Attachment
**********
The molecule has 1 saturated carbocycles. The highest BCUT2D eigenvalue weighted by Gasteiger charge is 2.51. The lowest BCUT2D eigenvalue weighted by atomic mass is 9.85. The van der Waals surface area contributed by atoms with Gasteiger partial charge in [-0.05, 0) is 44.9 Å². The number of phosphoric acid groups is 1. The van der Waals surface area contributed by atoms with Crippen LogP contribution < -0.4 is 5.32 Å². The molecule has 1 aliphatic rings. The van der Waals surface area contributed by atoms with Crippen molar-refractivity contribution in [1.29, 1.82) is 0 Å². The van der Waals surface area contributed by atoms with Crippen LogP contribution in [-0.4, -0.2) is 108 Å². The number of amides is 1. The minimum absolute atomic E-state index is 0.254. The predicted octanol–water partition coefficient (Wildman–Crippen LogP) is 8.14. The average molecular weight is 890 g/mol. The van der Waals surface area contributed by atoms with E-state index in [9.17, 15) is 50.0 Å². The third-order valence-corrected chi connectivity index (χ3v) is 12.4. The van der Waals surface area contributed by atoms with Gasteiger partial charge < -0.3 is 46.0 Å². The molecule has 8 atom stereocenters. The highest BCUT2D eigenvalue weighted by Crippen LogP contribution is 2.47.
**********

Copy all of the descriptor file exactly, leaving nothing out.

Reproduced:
The molecule has 1 saturated carbocycles. The highest BCUT2D eigenvalue weighted by Gasteiger charge is 2.51. The lowest BCUT2D eigenvalue weighted by atomic mass is 9.85. The van der Waals surface area contributed by atoms with Gasteiger partial charge in [-0.05, 0) is 44.9 Å². The number of phosphoric acid groups is 1. The van der Waals surface area contributed by atoms with Crippen LogP contribution < -0.4 is 5.32 Å². The molecule has 1 aliphatic rings. The van der Waals surface area contributed by atoms with Crippen molar-refractivity contribution in [1.29, 1.82) is 0 Å². The van der Waals surface area contributed by atoms with Crippen LogP contribution in [-0.4, -0.2) is 108 Å². The number of amides is 1. The minimum absolute atomic E-state index is 0.254. The predicted octanol–water partition coefficient (Wildman–Crippen LogP) is 8.14. The average molecular weight is 890 g/mol. The van der Waals surface area contributed by atoms with E-state index in [9.17, 15) is 50.0 Å². The third-order valence-corrected chi connectivity index (χ3v) is 12.4. The van der Waals surface area contributed by atoms with Gasteiger partial charge < -0.3 is 46.0 Å². The molecule has 8 atom stereocenters. The highest BCUT2D eigenvalue weighted by Crippen LogP contribution is 2.47.